Now in its tenth day, the massive movement against the unfair and brutal activities of the rogue unit of the Nigerian Police Force, Special Anti-Robbery Squad (SARS), is still on course.
And as the Nigerian government is yet to fully meet the demands of clamouring protesters, there seems to be no end in view as people remain on the streets across the country.
Since the two moves by the authorities to placate protesters — dissolving SARS and creating a Special Weapons and Tactics (SWAT) team — have proven ineffective, there are now fears that the government might shut down the Internet.
A restriction of social media platforms and at worst, a total Internet shutdown are anticipated.
If this were to happen, Nigeria would be completely disconnected from the rest of the world and real-time communication between online and offline protesters will be restricted. Also, fund donations will stop and aid delivery will be disrupted, possibly bringing the movement to an end.
It might seem unlikely for such a repressive act to occur in Nigeria, but it is commonplace in some African and Asian countries. However, the move can’t be ruled out because there was a similar scare before the general elections in 2019.
Unfortunately, the government regulates the Internet in the country and ISPs — telcos inclusive — will have to comply if it issues the shutdown order.
Since it appears the government is threatened by the magnitude of public expression, it is necessary to adopt the Scout motto: Be Prepared. And knowledge of the options available to the government and citizens is a good way to start.
Use case 1: Selective blocking
In what could be considered the lesser of two evils, ISPs might be instructed to either unplug some virtual gateways — Border Gateway Protocol (BGP) — that route to particular platforms or block their domain name servers. If this happens, people can resolve to proxy servers or virtual private networks (VPNs). Quite similar in features, both are good for viewing geographically limited content.
Because sending and receiving addresses are encrypted, these options allow users to bypass location restriction and monitoring by masking their live locations and taking on different ones.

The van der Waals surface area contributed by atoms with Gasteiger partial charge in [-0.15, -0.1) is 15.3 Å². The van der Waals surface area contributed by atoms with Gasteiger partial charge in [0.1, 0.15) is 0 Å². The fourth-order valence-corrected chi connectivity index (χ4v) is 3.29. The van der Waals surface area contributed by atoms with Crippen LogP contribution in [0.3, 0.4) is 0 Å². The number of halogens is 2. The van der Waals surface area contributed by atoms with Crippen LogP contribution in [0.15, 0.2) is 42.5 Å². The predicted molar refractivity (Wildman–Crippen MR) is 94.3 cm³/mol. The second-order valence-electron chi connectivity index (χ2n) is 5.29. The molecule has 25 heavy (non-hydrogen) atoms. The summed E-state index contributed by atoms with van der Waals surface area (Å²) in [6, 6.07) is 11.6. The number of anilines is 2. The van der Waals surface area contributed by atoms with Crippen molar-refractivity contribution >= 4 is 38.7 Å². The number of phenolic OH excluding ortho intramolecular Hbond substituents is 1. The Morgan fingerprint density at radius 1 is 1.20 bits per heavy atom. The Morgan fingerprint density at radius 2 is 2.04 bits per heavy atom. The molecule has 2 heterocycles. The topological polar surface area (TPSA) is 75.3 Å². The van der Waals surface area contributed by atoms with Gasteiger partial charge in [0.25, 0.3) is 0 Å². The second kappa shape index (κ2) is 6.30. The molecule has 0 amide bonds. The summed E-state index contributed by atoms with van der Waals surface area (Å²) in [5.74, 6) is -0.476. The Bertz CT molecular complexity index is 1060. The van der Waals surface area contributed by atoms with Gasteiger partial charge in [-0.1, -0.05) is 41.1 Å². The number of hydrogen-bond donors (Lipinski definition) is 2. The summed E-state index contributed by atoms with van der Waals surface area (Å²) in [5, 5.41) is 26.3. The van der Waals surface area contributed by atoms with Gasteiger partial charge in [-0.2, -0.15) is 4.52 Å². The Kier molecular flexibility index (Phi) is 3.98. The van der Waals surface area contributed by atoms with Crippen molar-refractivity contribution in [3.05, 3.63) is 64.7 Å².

So a user can be browsing in Nigeria using locations in the such as the US or the UK, for instance.
Use case 2: Total shutdown
While in the event of a total broadband connectivity shut down, VPNs will not work, using a dial-up connection provides a workaround.
Dial-up connections were quite popular when there were very few Internet-enabled mobile phones and cybercafés were a thing in Nigeria. Despite being slower, they are an alternative means of connection.
Dial-up allows you to connect to an ISP via a public switched telephone network (PSTN) — the aggregate of voice telephone networks around the globe.
But for this to work, tech-savvy people will have to search for dial-up numbers of close ISPs outside Nigeria’s local calling area and share them with others.
Solution 1: To use a dial-up on your computer, follow this process. Of course, initiating a connection will attract call charges.
Solution 2: Away from online instant messaging, connections can also be made through decentralised channels that do not need Internet connection like Bluetooth, WiFi, and AirDrop — Apple’s point-to-point WiFi connections.
Because it only connects over short distances, a lot of people need to join to make it more effective over long distances. Using a Bluetooth connection, Bridgefy is a noteworthy example.
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Whatever the justification for blocking Internet connection in a country is, it will surely have social and economic consequences. If the Internet censorship happens, it will set an ugly precedent, especially with the fight against the Social Media Bill ongoing.
If it doesn’t, then Nigerians are free to exercise their basic right to free speech and connectivity.